BEAVER — The Utah Division of Forestry, Fire and State Lands and the Fishlake National Forest, Beaver Ranger District, presented the community Fire Council Hi-Lo/Arrowhead with a National Firewise Communities Award, as announced in a Thursday release. Hi-Lo/Arrowhead is the 14th of 642 at-risk communities in Utah to receive this award.
In 2000, there was just a handful of residents from the community of Hi-Lo/Arrowhead who acknowledged there was a wildland urban interface fire problem, and so a fire council was formed.
Over the last 15 years, Hi-Lo/Arrowhead Fire Council has continually engaged in “fire safe” activities and efforts. Their first order of business as a council was to find someone to step up and take leadership. Linda Mesinar was the “spark plug” that took on the role. She knew, however, that she could not do it alone, according to Thursday’s release, and began to collaborate and coordinate within and outside the community to tackle the large and complex wildland fire problem.
Over the years, Mesinar sought assistance from those that have been there from the beginning: John Schmidt and George Humphreys with the Utah Division of Forestry, Fire and State Lands; Wende Wilding and others from the U.S. Forest Service; property owners Jerry and Susan Smith, Keith and Beverlee Erickson and Cindy Franks; and many other participants who have made the Fire Council successful.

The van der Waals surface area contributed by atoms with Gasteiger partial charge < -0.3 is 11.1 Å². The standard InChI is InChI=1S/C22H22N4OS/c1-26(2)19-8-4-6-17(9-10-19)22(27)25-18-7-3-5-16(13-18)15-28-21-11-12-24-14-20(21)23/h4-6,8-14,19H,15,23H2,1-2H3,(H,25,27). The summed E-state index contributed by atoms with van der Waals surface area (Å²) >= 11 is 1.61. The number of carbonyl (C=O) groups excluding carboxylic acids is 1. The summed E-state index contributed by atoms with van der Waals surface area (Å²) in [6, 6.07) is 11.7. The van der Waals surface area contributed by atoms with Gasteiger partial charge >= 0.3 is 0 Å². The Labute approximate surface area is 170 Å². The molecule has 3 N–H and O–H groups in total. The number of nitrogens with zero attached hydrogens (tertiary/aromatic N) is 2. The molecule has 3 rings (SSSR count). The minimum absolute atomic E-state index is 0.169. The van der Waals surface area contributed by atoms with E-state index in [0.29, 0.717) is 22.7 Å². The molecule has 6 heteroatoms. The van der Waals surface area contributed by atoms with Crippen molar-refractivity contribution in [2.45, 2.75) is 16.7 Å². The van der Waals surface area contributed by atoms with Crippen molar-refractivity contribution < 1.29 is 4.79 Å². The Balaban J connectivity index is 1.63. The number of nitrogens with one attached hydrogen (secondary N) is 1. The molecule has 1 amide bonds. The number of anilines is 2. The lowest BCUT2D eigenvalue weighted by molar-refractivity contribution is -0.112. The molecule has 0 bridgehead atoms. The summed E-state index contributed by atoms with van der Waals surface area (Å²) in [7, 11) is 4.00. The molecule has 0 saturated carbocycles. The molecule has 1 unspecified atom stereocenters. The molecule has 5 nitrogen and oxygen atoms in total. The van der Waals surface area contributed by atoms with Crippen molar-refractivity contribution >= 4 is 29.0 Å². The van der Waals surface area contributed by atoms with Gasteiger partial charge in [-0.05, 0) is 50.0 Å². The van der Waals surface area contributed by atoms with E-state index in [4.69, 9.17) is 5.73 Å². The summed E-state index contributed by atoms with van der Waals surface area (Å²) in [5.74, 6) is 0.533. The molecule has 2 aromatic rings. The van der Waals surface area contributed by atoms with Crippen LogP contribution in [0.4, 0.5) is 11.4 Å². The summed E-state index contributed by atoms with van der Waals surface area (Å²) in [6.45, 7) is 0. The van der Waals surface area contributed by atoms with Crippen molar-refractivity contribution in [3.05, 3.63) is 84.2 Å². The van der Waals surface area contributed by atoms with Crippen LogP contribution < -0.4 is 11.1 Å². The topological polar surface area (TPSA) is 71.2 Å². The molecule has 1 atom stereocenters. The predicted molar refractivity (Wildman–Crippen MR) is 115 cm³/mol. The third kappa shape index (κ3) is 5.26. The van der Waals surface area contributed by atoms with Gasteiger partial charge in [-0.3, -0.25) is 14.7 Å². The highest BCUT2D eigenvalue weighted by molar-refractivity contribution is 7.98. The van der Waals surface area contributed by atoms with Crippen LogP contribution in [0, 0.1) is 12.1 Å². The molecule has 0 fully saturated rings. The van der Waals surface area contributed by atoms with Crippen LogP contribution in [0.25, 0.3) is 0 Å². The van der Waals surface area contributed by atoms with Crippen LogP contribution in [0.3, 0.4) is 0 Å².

The Division of Fire and State Lands has aided the communities by having “Chipper Days,” a two-day event during which the community spends time trimming, raking and cutting down dead fuels around their homes.
Beaver County Fire Warden George Humphreys and his fuels crew run a chipper machine disposing of all the materials that the community collects. The Beaver Ranger District in the Fishlake National Forest fuels, and fire crews have completed, an approximate 140-acre fuel break around the perimeter of the Hi-Lo/Arrowhead community. The district plans to continue with this fuel treatment project, the Thursday release said.
The Firewise Communities/USA Recognition Program seeks to encourage and acknowledge community action that minimizes loss of homes to wildfire.
Community residents that have been recognized as Firewise Communities/USA receive several benefits, including: an understanding of simple and practical concepts of what they can do to minimize the potential of losing their home; that a joint effort with other community members means shared risk areas are mitigated to benefit all.
Local fire departments benefit from the activities of the communities through creation of defensible space, firewise landscaping and noncombustible roofs and siding.
Once a community achieves recognition, it also benefits from assistance from the state and federal agencies, including human and financial resources, the release said. When a community begins to help itself to become safer from wildfire, its commitment often translates to viability for grants and other assistance.
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